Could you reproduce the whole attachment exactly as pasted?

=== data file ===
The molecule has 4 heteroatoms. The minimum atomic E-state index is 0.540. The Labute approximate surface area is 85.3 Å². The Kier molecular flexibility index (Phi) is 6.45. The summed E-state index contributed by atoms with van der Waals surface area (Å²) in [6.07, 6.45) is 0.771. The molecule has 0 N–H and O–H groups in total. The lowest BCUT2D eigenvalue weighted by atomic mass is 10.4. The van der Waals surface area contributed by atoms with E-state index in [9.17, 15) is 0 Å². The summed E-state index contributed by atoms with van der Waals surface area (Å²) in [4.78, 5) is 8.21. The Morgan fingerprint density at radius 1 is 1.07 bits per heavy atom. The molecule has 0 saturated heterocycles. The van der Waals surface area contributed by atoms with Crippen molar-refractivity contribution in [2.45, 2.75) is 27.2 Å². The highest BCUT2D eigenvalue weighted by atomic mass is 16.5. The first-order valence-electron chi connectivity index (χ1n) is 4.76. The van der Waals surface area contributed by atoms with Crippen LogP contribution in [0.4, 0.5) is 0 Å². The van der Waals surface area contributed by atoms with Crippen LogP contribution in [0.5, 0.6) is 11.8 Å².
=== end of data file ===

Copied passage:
The molecule has 4 heteroatoms. The minimum atomic E-state index is 0.540. The Labute approximate surface area is 85.3 Å². The Kier molecular flexibility index (Phi) is 6.45. The summed E-state index contributed by atoms with van der Waals surface area (Å²) in [6.07, 6.45) is 0.771. The molecule has 0 N–H and O–H groups in total. The lowest BCUT2D eigenvalue weighted by atomic mass is 10.4. The van der Waals surface area contributed by atoms with E-state index in [9.17, 15) is 0 Å². The summed E-state index contributed by atoms with van der Waals surface area (Å²) in [4.78, 5) is 8.21. The Morgan fingerprint density at radius 1 is 1.07 bits per heavy atom. The molecule has 0 saturated heterocycles. The van der Waals surface area contributed by atoms with Crippen molar-refractivity contribution in [2.45, 2.75) is 27.2 Å². The highest BCUT2D eigenvalue weighted by atomic mass is 16.5. The first-order valence-electron chi connectivity index (χ1n) is 4.76. The van der Waals surface area contributed by atoms with Crippen LogP contribution in [0.4, 0.5) is 0 Å². The van der Waals surface area contributed by atoms with Crippen LogP contribution in [0.5, 0.6) is 11.8 Å².